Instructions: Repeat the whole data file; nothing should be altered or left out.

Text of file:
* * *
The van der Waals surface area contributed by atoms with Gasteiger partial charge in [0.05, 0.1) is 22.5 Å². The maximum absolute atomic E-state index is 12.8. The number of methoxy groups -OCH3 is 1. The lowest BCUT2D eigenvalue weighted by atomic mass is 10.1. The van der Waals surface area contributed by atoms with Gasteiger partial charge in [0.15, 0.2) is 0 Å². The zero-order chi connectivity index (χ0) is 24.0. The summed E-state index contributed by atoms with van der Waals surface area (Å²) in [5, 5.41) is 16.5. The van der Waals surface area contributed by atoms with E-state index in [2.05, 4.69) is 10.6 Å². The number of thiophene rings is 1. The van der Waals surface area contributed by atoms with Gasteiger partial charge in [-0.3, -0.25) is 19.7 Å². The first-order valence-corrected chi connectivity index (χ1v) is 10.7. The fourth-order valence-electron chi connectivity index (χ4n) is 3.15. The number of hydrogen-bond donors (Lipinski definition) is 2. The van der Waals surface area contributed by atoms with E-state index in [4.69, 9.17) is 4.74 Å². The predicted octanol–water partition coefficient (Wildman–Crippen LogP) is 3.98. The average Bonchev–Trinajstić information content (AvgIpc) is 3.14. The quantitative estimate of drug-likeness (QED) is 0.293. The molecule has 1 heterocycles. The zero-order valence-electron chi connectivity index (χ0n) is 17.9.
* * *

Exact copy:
The van der Waals surface area contributed by atoms with Gasteiger partial charge in [0.05, 0.1) is 22.5 Å². The maximum absolute atomic E-state index is 12.8. The number of methoxy groups -OCH3 is 1. The lowest BCUT2D eigenvalue weighted by atomic mass is 10.1. The van der Waals surface area contributed by atoms with Gasteiger partial charge in [0.15, 0.2) is 0 Å². The zero-order chi connectivity index (χ0) is 24.0. The summed E-state index contributed by atoms with van der Waals surface area (Å²) in [5, 5.41) is 16.5. The van der Waals surface area contributed by atoms with E-state index in [2.05, 4.69) is 10.6 Å². The number of thiophene rings is 1. The van der Waals surface area contributed by atoms with Gasteiger partial charge in [-0.3, -0.25) is 19.7 Å². The first-order valence-corrected chi connectivity index (χ1v) is 10.7. The fourth-order valence-electron chi connectivity index (χ4n) is 3.15. The number of hydrogen-bond donors (Lipinski definition) is 2. The van der Waals surface area contributed by atoms with E-state index in [4.69, 9.17) is 4.74 Å². The predicted octanol–water partition coefficient (Wildman–Crippen LogP) is 3.98. The average Bonchev–Trinajstić information content (AvgIpc) is 3.14. The quantitative estimate of drug-likeness (QED) is 0.293. The molecule has 1 heterocycles. The zero-order valence-electron chi connectivity index (χ0n) is 17.9.